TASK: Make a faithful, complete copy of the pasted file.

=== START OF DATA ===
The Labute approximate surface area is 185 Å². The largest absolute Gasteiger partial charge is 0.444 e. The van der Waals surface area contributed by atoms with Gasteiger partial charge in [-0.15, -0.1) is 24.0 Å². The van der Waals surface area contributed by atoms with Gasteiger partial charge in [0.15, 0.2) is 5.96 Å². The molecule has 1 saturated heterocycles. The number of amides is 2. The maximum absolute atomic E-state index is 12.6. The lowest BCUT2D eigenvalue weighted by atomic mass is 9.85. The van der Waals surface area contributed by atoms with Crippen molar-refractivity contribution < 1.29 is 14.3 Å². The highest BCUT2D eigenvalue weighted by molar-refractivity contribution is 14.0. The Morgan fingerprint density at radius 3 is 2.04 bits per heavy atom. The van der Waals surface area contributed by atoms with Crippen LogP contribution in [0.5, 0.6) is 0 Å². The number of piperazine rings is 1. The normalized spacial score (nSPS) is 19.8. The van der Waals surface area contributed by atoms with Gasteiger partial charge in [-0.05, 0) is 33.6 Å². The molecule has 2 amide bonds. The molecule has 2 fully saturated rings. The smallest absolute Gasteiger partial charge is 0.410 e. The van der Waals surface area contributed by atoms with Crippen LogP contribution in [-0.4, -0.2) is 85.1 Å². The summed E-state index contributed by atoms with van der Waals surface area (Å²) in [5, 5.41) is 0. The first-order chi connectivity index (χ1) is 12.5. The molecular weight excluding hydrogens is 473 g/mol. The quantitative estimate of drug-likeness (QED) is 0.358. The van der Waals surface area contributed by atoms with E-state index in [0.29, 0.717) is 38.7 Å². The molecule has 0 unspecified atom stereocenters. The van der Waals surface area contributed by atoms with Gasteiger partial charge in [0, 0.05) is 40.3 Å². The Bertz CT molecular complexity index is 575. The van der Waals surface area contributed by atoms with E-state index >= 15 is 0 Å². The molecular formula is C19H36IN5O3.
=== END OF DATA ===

The Labute approximate surface area is 185 Å². The largest absolute Gasteiger partial charge is 0.444 e. The van der Waals surface area contributed by atoms with Gasteiger partial charge in [-0.15, -0.1) is 24.0 Å². The van der Waals surface area contributed by atoms with Gasteiger partial charge in [0.15, 0.2) is 5.96 Å². The molecule has 1 saturated heterocycles. The number of amides is 2. The maximum absolute atomic E-state index is 12.6. The lowest BCUT2D eigenvalue weighted by atomic mass is 9.85. The van der Waals surface area contributed by atoms with Crippen molar-refractivity contribution < 1.29 is 14.3 Å². The highest BCUT2D eigenvalue weighted by molar-refractivity contribution is 14.0. The Morgan fingerprint density at radius 3 is 2.04 bits per heavy atom. The van der Waals surface area contributed by atoms with Crippen LogP contribution in [0.5, 0.6) is 0 Å². The number of piperazine rings is 1. The normalized spacial score (nSPS) is 19.8. The van der Waals surface area contributed by atoms with Gasteiger partial charge in [-0.05, 0) is 33.6 Å². The molecule has 2 amide bonds. The molecule has 2 fully saturated rings. The smallest absolute Gasteiger partial charge is 0.410 e. The van der Waals surface area contributed by atoms with Crippen LogP contribution in [-0.4, -0.2) is 85.1 Å². The summed E-state index contributed by atoms with van der Waals surface area (Å²) in [5, 5.41) is 0. The first-order chi connectivity index (χ1) is 12.5. The molecular weight excluding hydrogens is 473 g/mol. The quantitative estimate of drug-likeness (QED) is 0.358. The van der Waals surface area contributed by atoms with E-state index in [0.29, 0.717) is 38.7 Å². The molecule has 0 unspecified atom stereocenters. The van der Waals surface area contributed by atoms with Gasteiger partial charge in [0, 0.05) is 40.3 Å². The Bertz CT molecular complexity index is 575. The van der Waals surface area contributed by atoms with E-state index >= 15 is 0 Å². The molecular formula is C19H36IN5O3.